Lipid oxidation, a challenge during food processing, may be prevented or slowed with the use of cinnamon extracts; a methanolic extract had higher antioxidant properties than either water or ethanolic extracts. In vitro, the eugenol component inhibited peroxynitrite-induced nitration and lipid peroxidation. Cinnamon's antioxidant effects are now being studied in liver diseases, where an ethanolic extract has shown the ability to reduce carbon tetrachloride-induced lipid peroxidation and oxidative stress. A water extract of cinnamon showed anti-inflammatory properties in vitro, reducing levels of tumor necrosis factor-α and interleukin-6. Several compounds in pseudocinnamon also are known to be anti-inflammatory.
Cinnamon's antibacterial activity may also be important in cancer prevention and treatment. Stomach cancer and other serious conditions are often attributed to gram-negative Helicobacter pylori; initial research indicates that cinnamon may inhibit this microorganism. In vitro, a cassia extract inhibited the survival, viability, and proliferation of cancer cells without affecting healthy cells. The extract also induced apoptosis in tumor cells and inhibited nuclear factor-kappa B. Two of its derivatives induced apoptosis by raising levels of reactive oxygen species in cancer cells; one of them also made cells more susceptible to oxidative stress by inhibiting proteasome activity. In melanoma cells, cinnamon impeded angiogenesis and increased activity of CD8(+) T cells. The polyphenol components of cinnamon potently inhibited vascular endothelial growth factor.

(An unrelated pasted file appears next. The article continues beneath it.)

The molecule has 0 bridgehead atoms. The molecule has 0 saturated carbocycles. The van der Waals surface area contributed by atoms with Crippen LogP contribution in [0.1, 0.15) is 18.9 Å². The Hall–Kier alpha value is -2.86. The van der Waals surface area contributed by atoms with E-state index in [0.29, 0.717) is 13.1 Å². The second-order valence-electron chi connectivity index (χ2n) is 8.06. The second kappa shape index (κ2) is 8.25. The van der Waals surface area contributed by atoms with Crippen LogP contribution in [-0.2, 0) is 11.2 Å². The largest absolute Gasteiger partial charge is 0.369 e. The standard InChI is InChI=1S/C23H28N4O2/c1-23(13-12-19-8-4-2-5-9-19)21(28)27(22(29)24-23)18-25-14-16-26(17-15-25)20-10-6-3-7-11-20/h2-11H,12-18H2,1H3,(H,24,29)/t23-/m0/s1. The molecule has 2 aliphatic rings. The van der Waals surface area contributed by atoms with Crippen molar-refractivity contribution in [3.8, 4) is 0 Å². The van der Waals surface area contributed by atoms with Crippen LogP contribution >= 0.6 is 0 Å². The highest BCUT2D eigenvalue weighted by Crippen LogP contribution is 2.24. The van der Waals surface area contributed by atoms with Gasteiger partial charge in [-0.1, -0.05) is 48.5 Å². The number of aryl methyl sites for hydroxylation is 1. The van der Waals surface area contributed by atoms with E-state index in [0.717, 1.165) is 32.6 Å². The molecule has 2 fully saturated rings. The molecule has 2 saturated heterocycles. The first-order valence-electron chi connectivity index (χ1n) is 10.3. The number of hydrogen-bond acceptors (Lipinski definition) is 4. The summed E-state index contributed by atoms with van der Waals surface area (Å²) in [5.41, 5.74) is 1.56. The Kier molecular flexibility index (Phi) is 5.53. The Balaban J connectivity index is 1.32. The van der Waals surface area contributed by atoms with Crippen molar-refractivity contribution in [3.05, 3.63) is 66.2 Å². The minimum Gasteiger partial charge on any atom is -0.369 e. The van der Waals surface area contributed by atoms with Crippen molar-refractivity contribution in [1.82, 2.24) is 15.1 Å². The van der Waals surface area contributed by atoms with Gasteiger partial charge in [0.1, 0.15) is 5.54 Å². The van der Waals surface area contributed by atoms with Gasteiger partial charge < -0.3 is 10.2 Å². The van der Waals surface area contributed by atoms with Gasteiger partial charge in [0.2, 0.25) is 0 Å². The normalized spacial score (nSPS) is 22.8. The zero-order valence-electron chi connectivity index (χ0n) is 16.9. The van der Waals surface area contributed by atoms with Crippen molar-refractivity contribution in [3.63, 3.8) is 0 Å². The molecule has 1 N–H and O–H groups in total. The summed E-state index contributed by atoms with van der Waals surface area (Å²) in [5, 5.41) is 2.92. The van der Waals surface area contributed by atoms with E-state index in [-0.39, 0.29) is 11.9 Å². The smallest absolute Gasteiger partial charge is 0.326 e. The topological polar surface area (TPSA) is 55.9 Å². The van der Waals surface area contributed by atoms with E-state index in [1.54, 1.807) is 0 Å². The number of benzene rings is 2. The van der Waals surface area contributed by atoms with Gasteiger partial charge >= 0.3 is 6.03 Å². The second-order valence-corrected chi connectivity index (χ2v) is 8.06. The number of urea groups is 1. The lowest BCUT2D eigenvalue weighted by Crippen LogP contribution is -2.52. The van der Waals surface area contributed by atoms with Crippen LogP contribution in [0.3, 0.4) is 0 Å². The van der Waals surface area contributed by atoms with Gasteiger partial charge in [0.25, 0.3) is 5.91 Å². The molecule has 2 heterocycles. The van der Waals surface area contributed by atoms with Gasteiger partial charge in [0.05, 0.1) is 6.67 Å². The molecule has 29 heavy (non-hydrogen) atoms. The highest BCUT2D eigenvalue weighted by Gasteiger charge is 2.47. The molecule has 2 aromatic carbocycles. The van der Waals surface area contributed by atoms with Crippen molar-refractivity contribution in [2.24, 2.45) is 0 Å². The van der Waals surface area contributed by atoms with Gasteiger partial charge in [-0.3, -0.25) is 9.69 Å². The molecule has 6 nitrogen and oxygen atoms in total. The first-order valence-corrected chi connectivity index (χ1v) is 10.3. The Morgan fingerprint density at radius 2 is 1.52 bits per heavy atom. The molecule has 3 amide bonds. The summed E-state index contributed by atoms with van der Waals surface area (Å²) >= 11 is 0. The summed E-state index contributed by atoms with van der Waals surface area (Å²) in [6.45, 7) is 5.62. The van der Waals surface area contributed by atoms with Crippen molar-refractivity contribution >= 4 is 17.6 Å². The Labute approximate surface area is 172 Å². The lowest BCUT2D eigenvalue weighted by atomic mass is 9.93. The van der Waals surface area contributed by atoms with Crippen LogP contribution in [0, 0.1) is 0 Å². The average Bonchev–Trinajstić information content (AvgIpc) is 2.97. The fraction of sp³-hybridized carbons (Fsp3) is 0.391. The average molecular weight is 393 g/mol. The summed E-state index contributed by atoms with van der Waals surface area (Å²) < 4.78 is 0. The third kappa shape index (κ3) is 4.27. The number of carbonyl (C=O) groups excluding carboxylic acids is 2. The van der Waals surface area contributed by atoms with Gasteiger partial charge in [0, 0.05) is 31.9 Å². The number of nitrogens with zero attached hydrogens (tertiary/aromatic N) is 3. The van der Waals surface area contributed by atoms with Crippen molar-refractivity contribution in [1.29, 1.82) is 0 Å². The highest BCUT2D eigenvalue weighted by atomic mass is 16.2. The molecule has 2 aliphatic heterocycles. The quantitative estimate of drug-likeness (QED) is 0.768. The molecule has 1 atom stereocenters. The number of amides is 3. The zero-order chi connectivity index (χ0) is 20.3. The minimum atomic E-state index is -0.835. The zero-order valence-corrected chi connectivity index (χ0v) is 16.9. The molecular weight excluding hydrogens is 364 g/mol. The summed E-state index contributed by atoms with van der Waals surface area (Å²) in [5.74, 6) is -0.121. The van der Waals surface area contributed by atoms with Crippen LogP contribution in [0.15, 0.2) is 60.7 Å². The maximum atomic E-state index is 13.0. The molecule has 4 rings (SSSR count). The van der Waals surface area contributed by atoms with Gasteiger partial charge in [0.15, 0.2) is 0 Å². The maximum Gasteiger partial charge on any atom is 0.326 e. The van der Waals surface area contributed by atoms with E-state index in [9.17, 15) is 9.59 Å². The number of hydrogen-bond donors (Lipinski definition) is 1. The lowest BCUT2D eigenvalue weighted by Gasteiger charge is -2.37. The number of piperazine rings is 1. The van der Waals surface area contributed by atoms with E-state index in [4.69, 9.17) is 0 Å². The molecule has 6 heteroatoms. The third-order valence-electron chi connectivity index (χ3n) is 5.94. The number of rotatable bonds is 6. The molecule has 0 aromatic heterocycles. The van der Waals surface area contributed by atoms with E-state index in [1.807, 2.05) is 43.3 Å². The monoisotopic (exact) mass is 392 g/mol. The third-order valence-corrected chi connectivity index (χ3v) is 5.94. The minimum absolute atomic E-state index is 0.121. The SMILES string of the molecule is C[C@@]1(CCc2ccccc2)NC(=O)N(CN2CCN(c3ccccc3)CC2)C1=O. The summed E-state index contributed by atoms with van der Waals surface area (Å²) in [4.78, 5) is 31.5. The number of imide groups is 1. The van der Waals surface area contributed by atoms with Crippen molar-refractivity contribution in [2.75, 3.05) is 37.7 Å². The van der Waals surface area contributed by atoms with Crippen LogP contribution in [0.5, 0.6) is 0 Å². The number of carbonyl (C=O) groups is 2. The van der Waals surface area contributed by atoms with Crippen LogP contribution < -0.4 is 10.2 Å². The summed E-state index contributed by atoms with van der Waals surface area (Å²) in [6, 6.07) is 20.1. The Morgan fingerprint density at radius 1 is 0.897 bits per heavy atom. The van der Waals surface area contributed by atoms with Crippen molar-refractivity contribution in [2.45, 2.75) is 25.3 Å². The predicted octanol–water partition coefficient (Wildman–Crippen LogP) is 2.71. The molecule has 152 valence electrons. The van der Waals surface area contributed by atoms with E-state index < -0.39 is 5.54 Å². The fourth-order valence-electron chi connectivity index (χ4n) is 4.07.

Finally, cinnamon may also benefit mental cognition by boosting the brain's ability to use glucose. Its ability to reduce oxidative stress and improve insulin resistance are also important mechanisms in brain health.
Highlighting the understudied health effects of one of mankind's most-used spices, this review is marred by its early use of a few words that may be off-putting to some readers; the title offers two examples in mystic and minute. "The surplus health benefits of this clandestine ingredient" is also cited in the abstract. (Italics added.) However, the remainder of the report is relatively straightforward.
Peer Reviewer Comments:
Data support that C. verum has very low coumarin levels, and C. cassia the highest, but C. burmanni and C. loureirii have quite low levels too, as long as they are not adulterated with C. cassia. The paper actually says that only C. verum has low levels (Table 1).The authors refer to particular plants as "indigenous" but then fail to identify where the plant is indigenous.